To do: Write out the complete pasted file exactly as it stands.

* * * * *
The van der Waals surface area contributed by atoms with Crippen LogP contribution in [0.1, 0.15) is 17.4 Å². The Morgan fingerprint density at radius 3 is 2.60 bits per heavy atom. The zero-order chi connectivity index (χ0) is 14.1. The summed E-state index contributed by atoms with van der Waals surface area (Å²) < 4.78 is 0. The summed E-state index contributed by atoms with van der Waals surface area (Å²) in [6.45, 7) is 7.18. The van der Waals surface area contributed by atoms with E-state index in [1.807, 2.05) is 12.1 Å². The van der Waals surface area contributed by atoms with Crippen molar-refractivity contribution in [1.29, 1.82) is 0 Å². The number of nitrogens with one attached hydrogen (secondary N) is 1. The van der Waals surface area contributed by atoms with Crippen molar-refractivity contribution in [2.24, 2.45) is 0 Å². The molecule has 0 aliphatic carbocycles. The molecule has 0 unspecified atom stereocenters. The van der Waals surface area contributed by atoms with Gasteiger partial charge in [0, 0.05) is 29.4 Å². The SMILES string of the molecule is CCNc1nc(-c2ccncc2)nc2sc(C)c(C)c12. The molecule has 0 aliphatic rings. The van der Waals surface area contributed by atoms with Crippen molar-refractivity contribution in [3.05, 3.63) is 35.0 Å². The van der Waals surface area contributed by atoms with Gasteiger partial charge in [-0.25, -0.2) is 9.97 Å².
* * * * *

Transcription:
The van der Waals surface area contributed by atoms with Crippen LogP contribution in [0.1, 0.15) is 17.4 Å². The Morgan fingerprint density at radius 3 is 2.60 bits per heavy atom. The zero-order chi connectivity index (χ0) is 14.1. The summed E-state index contributed by atoms with van der Waals surface area (Å²) < 4.78 is 0. The summed E-state index contributed by atoms with van der Waals surface area (Å²) in [6.45, 7) is 7.18. The van der Waals surface area contributed by atoms with E-state index in [1.807, 2.05) is 12.1 Å². The van der Waals surface area contributed by atoms with Crippen molar-refractivity contribution in [1.29, 1.82) is 0 Å². The number of nitrogens with one attached hydrogen (secondary N) is 1. The van der Waals surface area contributed by atoms with Crippen molar-refractivity contribution in [2.24, 2.45) is 0 Å². The molecule has 0 aliphatic carbocycles. The molecule has 0 unspecified atom stereocenters. The van der Waals surface area contributed by atoms with Gasteiger partial charge in [0, 0.05) is 29.4 Å². The SMILES string of the molecule is CCNc1nc(-c2ccncc2)nc2sc(C)c(C)c12. The molecule has 0 aliphatic rings. The van der Waals surface area contributed by atoms with Crippen molar-refractivity contribution in [3.05, 3.63) is 35.0 Å². The van der Waals surface area contributed by atoms with Gasteiger partial charge in [-0.25, -0.2) is 9.97 Å².